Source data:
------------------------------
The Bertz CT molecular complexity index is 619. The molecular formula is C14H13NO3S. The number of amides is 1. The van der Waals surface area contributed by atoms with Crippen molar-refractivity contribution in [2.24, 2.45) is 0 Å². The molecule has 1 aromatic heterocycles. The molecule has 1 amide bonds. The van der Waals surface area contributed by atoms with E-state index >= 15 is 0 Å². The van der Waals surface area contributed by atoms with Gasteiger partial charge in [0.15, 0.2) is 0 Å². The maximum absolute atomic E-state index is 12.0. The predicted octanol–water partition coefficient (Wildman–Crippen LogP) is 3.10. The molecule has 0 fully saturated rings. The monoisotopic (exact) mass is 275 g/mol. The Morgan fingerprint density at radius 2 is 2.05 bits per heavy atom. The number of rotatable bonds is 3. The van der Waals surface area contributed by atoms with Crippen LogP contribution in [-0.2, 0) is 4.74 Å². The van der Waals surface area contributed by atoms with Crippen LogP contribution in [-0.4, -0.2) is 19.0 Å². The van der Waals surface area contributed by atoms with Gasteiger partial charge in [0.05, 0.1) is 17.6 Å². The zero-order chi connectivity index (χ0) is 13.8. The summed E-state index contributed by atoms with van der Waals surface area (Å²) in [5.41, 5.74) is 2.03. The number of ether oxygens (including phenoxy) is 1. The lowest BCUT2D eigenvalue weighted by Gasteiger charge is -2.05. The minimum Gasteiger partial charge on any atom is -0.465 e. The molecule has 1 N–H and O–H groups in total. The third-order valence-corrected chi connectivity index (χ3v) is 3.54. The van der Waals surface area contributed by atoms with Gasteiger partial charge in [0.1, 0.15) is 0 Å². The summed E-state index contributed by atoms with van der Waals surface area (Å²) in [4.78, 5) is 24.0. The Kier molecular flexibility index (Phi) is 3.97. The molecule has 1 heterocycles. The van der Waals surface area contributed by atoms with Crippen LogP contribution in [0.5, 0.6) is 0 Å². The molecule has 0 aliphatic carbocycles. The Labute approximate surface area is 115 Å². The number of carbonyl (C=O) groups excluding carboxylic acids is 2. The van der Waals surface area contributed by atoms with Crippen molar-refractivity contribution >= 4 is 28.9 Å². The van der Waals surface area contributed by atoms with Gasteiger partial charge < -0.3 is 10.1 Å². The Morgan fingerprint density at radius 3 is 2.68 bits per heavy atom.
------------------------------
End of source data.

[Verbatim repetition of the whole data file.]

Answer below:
The Bertz CT molecular complexity index is 619. The molecular formula is C14H13NO3S. The number of amides is 1. The van der Waals surface area contributed by atoms with Crippen molar-refractivity contribution in [2.24, 2.45) is 0 Å². The molecule has 1 aromatic heterocycles. The molecule has 1 amide bonds. The van der Waals surface area contributed by atoms with E-state index >= 15 is 0 Å². The van der Waals surface area contributed by atoms with Gasteiger partial charge in [0.15, 0.2) is 0 Å². The maximum absolute atomic E-state index is 12.0. The predicted octanol–water partition coefficient (Wildman–Crippen LogP) is 3.10. The molecule has 0 fully saturated rings. The monoisotopic (exact) mass is 275 g/mol. The Morgan fingerprint density at radius 2 is 2.05 bits per heavy atom. The number of rotatable bonds is 3. The van der Waals surface area contributed by atoms with Crippen LogP contribution in [-0.2, 0) is 4.74 Å². The van der Waals surface area contributed by atoms with Crippen LogP contribution in [-0.4, -0.2) is 19.0 Å². The van der Waals surface area contributed by atoms with Gasteiger partial charge in [0.05, 0.1) is 17.6 Å². The zero-order chi connectivity index (χ0) is 13.8. The summed E-state index contributed by atoms with van der Waals surface area (Å²) in [5.41, 5.74) is 2.03. The number of ether oxygens (including phenoxy) is 1. The lowest BCUT2D eigenvalue weighted by Gasteiger charge is -2.05. The minimum Gasteiger partial charge on any atom is -0.465 e. The molecule has 1 N–H and O–H groups in total. The third-order valence-corrected chi connectivity index (χ3v) is 3.54. The van der Waals surface area contributed by atoms with Gasteiger partial charge in [0.1, 0.15) is 0 Å². The summed E-state index contributed by atoms with van der Waals surface area (Å²) in [4.78, 5) is 24.0. The Kier molecular flexibility index (Phi) is 3.97. The molecule has 1 heterocycles. The van der Waals surface area contributed by atoms with Crippen LogP contribution in [0.5, 0.6) is 0 Å². The molecule has 0 aliphatic carbocycles. The Labute approximate surface area is 115 Å². The number of carbonyl (C=O) groups excluding carboxylic acids is 2. The van der Waals surface area contributed by atoms with Crippen molar-refractivity contribution >= 4 is 28.9 Å². The van der Waals surface area contributed by atoms with Gasteiger partial charge < -0.3 is 10.1 Å². The Morgan fingerprint density at radius 3 is 2.68 bits per heavy atom.